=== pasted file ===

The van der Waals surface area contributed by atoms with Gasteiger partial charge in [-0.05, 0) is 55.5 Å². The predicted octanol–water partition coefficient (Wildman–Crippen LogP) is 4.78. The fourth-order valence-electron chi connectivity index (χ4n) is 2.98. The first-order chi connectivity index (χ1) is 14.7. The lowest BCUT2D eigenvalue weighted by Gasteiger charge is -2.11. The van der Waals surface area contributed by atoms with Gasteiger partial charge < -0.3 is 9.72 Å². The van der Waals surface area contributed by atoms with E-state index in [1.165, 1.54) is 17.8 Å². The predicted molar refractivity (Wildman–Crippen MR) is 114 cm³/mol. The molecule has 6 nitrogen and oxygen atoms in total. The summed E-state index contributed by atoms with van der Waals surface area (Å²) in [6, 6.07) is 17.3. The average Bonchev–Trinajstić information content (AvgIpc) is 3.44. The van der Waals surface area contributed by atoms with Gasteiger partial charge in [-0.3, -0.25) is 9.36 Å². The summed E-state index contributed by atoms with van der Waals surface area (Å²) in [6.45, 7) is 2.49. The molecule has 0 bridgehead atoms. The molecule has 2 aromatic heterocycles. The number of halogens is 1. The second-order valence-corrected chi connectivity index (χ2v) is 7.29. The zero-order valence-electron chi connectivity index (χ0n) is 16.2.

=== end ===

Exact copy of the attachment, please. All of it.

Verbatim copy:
The van der Waals surface area contributed by atoms with Gasteiger partial charge in [-0.05, 0) is 55.5 Å². The predicted octanol–water partition coefficient (Wildman–Crippen LogP) is 4.78. The fourth-order valence-electron chi connectivity index (χ4n) is 2.98. The first-order chi connectivity index (χ1) is 14.7. The lowest BCUT2D eigenvalue weighted by Gasteiger charge is -2.11. The van der Waals surface area contributed by atoms with Gasteiger partial charge < -0.3 is 9.72 Å². The van der Waals surface area contributed by atoms with E-state index in [1.165, 1.54) is 17.8 Å². The predicted molar refractivity (Wildman–Crippen MR) is 114 cm³/mol. The molecule has 6 nitrogen and oxygen atoms in total. The summed E-state index contributed by atoms with van der Waals surface area (Å²) in [6, 6.07) is 17.3. The average Bonchev–Trinajstić information content (AvgIpc) is 3.44. The van der Waals surface area contributed by atoms with Gasteiger partial charge in [-0.3, -0.25) is 9.36 Å². The summed E-state index contributed by atoms with van der Waals surface area (Å²) in [6.45, 7) is 2.49. The molecule has 0 bridgehead atoms. The molecule has 2 aromatic heterocycles. The number of halogens is 1. The second-order valence-corrected chi connectivity index (χ2v) is 7.29. The zero-order valence-electron chi connectivity index (χ0n) is 16.2.